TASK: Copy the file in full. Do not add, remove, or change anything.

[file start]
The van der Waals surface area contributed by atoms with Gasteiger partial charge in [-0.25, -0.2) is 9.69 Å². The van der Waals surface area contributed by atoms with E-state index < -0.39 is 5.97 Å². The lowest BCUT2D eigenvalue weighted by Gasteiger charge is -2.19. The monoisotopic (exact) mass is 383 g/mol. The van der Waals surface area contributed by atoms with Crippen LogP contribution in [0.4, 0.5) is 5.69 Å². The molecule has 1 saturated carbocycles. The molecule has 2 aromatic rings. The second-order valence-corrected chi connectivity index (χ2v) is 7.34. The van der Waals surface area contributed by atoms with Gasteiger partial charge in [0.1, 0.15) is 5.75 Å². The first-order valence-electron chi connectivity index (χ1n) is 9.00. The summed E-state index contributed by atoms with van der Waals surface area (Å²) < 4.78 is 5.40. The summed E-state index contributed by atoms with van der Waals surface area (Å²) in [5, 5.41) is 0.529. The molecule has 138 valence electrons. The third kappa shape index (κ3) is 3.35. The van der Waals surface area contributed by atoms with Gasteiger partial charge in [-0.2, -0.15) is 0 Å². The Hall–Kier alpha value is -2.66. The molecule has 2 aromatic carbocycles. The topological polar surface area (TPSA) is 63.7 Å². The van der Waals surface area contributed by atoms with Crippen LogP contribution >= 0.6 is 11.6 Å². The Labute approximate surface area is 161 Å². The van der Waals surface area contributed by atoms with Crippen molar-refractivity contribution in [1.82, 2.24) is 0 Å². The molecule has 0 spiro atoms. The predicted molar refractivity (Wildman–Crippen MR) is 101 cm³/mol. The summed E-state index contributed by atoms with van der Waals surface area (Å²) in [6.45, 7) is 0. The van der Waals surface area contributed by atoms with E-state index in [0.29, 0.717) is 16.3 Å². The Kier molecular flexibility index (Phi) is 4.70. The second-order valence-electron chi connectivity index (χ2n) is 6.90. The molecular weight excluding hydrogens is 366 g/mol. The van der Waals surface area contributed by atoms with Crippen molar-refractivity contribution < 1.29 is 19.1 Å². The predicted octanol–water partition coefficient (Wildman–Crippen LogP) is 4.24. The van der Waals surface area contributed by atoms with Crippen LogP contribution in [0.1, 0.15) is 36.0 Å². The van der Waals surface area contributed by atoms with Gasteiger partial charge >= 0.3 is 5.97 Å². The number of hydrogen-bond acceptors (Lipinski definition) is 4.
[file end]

The van der Waals surface area contributed by atoms with Gasteiger partial charge in [-0.25, -0.2) is 9.69 Å². The van der Waals surface area contributed by atoms with E-state index < -0.39 is 5.97 Å². The lowest BCUT2D eigenvalue weighted by Gasteiger charge is -2.19. The monoisotopic (exact) mass is 383 g/mol. The van der Waals surface area contributed by atoms with Crippen LogP contribution in [0.4, 0.5) is 5.69 Å². The molecule has 1 saturated carbocycles. The molecule has 2 aromatic rings. The second-order valence-corrected chi connectivity index (χ2v) is 7.34. The van der Waals surface area contributed by atoms with Gasteiger partial charge in [0.1, 0.15) is 5.75 Å². The first-order valence-electron chi connectivity index (χ1n) is 9.00. The summed E-state index contributed by atoms with van der Waals surface area (Å²) < 4.78 is 5.40. The summed E-state index contributed by atoms with van der Waals surface area (Å²) in [5, 5.41) is 0.529. The molecule has 138 valence electrons. The third kappa shape index (κ3) is 3.35. The van der Waals surface area contributed by atoms with Gasteiger partial charge in [-0.2, -0.15) is 0 Å². The Hall–Kier alpha value is -2.66. The molecule has 2 aromatic carbocycles. The topological polar surface area (TPSA) is 63.7 Å². The van der Waals surface area contributed by atoms with Crippen LogP contribution >= 0.6 is 11.6 Å². The Labute approximate surface area is 161 Å². The van der Waals surface area contributed by atoms with Crippen molar-refractivity contribution in [1.82, 2.24) is 0 Å². The molecule has 0 spiro atoms. The predicted molar refractivity (Wildman–Crippen MR) is 101 cm³/mol. The summed E-state index contributed by atoms with van der Waals surface area (Å²) in [6.45, 7) is 0. The van der Waals surface area contributed by atoms with E-state index in [0.29, 0.717) is 16.3 Å². The Kier molecular flexibility index (Phi) is 4.70. The second-order valence-electron chi connectivity index (χ2n) is 6.90. The molecular weight excluding hydrogens is 366 g/mol. The van der Waals surface area contributed by atoms with Crippen molar-refractivity contribution < 1.29 is 19.1 Å². The predicted octanol–water partition coefficient (Wildman–Crippen LogP) is 4.24. The van der Waals surface area contributed by atoms with Crippen LogP contribution in [0.1, 0.15) is 36.0 Å². The van der Waals surface area contributed by atoms with Gasteiger partial charge >= 0.3 is 5.97 Å². The number of hydrogen-bond acceptors (Lipinski definition) is 4.